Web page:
Dynafit Feline Up Pro

Available April 2019

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252g (Men's UK 9.5)

This is a light shoe with a narrow fit, designed for mountain running. The sole uses Vibram Litebase technology to deliver rugged, durable grip but with reduced sole thickness and weight. The v-shaped lugs give great traction on rock and light mud. The upper is hard-wearing material, with a tough toe bumper for protection. There's a quick lacing system with a cover over the laces, which helps keep dust and debris out, plus a ‘heel preloader’ with a thick rubber band that adds tension to the heel and promotes a natural running gait. On the run they're light and responsive, but also provide good cushioning.

Verdict: Fast, grippy, durable and lightweight shoe.

Scott Supertrac Ultra RC

340g (Men's UK 9)

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Traction versus grip is the name of the game with these shoes. According to Scott’s experts, ‘traction is directly related to the kinematics of a runner’s movement.’ Essentially, the radial traction allows your foot to naturally adapt to the conditions whereas grip is pretty definitive – so it stops you instantly. What we really loved, however, was the nice, solid, responsive feel it creates. So, if you fancy testing yourself with something a little longer or want a nice, cushioned but solid-feeling shoe with all the usual protective elements (stone guard etc) then this is definitely one to look out for. It has an 8mm drop.
Verdict: Solid and reliable in all but muddiest of conditions.

New Balance Minimus 10v1

181g (Men's UK 6.5)

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For a minimal shoe, this offers a surprising amount of stability. You won’t get too many shoes that are lower to the ground – working off a 4mm heel drop – but equally you won’t get too many that feel quite so controlled. If you fancy venturing into the barefoot world but fear the consequences, then this is the shoe for you. You’ll enjoy the support and there’s even some cushioning which, given the sandal-like feel, you’ll be amazed by. Of course there are some downsides – yes, they’re breathable and great for canal paths, but don’t take them on rocky Alpine paths or boggy fell runs.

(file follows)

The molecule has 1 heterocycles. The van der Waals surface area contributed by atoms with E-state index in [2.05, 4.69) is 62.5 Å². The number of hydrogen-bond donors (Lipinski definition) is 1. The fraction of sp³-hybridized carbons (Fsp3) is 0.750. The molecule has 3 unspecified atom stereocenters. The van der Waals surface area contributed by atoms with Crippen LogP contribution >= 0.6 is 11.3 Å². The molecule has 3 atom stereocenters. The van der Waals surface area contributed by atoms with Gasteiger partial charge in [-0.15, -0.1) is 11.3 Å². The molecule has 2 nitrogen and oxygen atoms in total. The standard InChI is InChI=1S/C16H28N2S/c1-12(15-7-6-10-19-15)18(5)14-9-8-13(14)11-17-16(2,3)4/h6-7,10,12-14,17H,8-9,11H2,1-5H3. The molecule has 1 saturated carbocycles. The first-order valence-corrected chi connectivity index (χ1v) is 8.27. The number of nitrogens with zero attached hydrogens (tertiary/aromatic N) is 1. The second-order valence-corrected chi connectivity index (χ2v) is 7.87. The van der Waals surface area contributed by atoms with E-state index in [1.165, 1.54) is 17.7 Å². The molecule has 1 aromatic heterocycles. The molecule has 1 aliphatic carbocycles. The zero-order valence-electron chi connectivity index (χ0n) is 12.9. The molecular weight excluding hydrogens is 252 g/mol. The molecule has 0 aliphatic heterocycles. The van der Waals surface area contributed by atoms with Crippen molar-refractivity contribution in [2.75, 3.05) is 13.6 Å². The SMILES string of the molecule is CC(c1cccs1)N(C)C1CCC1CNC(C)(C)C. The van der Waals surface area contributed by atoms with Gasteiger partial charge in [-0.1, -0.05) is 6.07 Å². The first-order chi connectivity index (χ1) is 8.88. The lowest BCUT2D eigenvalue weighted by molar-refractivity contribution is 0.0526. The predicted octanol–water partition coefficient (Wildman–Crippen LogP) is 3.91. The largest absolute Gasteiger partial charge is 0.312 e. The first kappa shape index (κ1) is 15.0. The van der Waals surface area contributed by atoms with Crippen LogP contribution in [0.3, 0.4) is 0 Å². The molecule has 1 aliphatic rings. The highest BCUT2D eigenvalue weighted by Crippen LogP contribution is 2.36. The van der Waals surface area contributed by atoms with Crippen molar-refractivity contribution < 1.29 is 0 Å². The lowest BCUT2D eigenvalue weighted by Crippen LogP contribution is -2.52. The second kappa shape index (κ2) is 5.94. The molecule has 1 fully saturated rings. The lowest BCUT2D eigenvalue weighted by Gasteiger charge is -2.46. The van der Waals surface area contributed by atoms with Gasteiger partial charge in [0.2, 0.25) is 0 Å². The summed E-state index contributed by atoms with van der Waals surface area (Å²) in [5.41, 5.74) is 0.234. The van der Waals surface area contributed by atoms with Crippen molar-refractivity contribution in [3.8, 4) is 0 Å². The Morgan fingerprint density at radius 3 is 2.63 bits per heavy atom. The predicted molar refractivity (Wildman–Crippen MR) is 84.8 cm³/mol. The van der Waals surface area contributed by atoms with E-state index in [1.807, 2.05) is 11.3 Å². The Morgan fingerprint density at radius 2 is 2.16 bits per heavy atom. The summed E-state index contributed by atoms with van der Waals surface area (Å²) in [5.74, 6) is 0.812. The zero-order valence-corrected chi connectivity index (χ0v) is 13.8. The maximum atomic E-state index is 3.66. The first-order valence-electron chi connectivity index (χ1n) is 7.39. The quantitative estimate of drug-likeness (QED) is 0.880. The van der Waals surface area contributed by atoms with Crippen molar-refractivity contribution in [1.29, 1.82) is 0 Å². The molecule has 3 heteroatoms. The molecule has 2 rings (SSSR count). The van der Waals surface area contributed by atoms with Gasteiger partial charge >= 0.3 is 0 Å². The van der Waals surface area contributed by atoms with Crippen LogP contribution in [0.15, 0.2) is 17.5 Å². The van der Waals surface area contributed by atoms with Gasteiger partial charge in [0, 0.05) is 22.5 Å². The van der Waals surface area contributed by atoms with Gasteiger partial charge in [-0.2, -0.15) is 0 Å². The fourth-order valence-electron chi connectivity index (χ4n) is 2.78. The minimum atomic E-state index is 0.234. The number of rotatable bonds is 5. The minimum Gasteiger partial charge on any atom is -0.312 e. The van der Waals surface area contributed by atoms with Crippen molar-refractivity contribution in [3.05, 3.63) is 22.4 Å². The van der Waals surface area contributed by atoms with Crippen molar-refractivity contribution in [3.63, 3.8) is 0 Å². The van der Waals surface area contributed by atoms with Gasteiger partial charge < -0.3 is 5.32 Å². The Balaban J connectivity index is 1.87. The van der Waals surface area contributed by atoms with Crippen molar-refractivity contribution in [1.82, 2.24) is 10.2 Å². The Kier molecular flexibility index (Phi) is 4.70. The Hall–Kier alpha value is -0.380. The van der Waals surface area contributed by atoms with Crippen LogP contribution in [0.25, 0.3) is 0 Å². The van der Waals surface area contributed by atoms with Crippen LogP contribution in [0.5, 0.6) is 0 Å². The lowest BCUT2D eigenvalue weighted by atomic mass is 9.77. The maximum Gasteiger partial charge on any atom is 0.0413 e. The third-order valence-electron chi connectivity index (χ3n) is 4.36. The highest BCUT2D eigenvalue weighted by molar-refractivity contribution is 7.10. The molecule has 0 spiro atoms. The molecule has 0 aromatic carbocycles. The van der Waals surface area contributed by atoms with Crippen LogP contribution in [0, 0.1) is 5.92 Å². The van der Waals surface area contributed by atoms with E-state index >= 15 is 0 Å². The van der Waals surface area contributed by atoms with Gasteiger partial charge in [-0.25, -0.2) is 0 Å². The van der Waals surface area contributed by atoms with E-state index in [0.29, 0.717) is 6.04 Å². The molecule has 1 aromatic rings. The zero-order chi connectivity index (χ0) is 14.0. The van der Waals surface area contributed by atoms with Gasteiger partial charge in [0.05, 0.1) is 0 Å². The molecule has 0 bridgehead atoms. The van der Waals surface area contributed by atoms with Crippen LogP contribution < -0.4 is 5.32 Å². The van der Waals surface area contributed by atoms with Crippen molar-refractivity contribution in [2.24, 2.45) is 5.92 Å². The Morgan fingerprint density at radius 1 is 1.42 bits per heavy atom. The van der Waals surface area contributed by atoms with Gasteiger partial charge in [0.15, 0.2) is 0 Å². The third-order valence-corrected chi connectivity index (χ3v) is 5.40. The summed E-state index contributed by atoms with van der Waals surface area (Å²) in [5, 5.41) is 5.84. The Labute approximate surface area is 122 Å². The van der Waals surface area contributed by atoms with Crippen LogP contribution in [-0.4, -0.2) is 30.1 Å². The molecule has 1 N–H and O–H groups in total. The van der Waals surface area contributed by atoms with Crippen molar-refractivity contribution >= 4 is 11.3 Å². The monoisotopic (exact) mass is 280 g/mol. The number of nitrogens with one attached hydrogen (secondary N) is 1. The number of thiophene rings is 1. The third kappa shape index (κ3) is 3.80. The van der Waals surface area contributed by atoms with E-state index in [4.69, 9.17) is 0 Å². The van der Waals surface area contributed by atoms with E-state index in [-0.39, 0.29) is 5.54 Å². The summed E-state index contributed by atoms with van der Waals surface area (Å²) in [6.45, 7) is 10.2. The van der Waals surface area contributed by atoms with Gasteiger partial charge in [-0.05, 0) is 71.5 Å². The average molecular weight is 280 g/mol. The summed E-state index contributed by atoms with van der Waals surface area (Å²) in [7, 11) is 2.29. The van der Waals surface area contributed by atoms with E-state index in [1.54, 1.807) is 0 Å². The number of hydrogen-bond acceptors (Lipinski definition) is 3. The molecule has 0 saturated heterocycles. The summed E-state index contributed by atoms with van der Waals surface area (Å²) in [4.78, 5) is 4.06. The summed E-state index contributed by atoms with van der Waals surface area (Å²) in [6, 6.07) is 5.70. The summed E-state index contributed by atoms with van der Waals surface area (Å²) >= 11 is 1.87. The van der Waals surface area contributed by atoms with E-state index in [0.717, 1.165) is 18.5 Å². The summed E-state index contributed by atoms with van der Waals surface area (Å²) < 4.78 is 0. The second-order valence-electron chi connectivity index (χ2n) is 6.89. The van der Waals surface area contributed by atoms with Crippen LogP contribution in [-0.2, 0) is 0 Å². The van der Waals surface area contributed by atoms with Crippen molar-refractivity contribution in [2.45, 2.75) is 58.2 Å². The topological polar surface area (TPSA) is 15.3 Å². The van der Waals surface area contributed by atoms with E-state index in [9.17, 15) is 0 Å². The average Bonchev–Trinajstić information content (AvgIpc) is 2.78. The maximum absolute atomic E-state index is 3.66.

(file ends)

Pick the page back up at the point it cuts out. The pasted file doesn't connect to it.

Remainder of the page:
Verdict: A fabulous entry into the world of barefoot running.

INOV-8 Terraultra G 260

260g (Men’s UK 8)

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Given these are the first running shoes to feature graphene in the soles, Inov-8 promise durability without compromising grip. They have a lot to live up to as manufacturers say one pair’s soles lasted 1000 miles in testing. They’re so new we haven’t had chance to take them that far, but both the soles and the Kevlar-enhanced uppers seem to be standing up quite well after 200 miles. We found they coped well with the hard trails they were designed for and are very comfortable despite not much cushioning, with a wide forefoot. Precision is great, especially with the zero-drop heel-toe ratio.

Verdict: Comfort from the first mile with good grip on hard trails. 

See here for our full review.

Adidas Terrex Two Boa

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306g (Men's UK 9)
You’ll either hate or love the colour scheme, but this shoe mirrors its look: light and flexible. The ride is slightly harder than a road shoe, with a performance feel to the build. Breathable uppers make it a summer or early autumn shoe, but underneath there’s a superb grip thanks to the agressive Continental rubber outsole. They feature a Boa Closure System that offers a secure fit, which is perfect for unpredictable terrain. It uses a simple micro-adjustable click and twist of
the round dial, which tightens the thin nylon cord lacing system. They use a 6mm heel
to toe drop, so mid-range.

Verdict: Quite flexible; feels like it will love road as much as trail.

Hoka Torrent

255g  (Men's UK 9)

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An interesting shoe given Hoka’s well-known high rise feel. This, while sitting on Hoka’s usual superbly cushioned base, actually feels quite solid and low to the ground. It’s the kind of shoe that creates a feel for the surface, while offering good protection thanks to that Profly midsole, high-traction rubber and aggressive lugs. The resulting good traction means the shoe provides a nice feel at pace, so you could easily use them for racing as well as training. Hoka’s extreme cushioning means the 5mm heel drop is very easy to get along with and if you’re keen on moving to lower numbers, they’re a great starting point. 

Verdict: Fast paced, well cushioned, easy to get on with.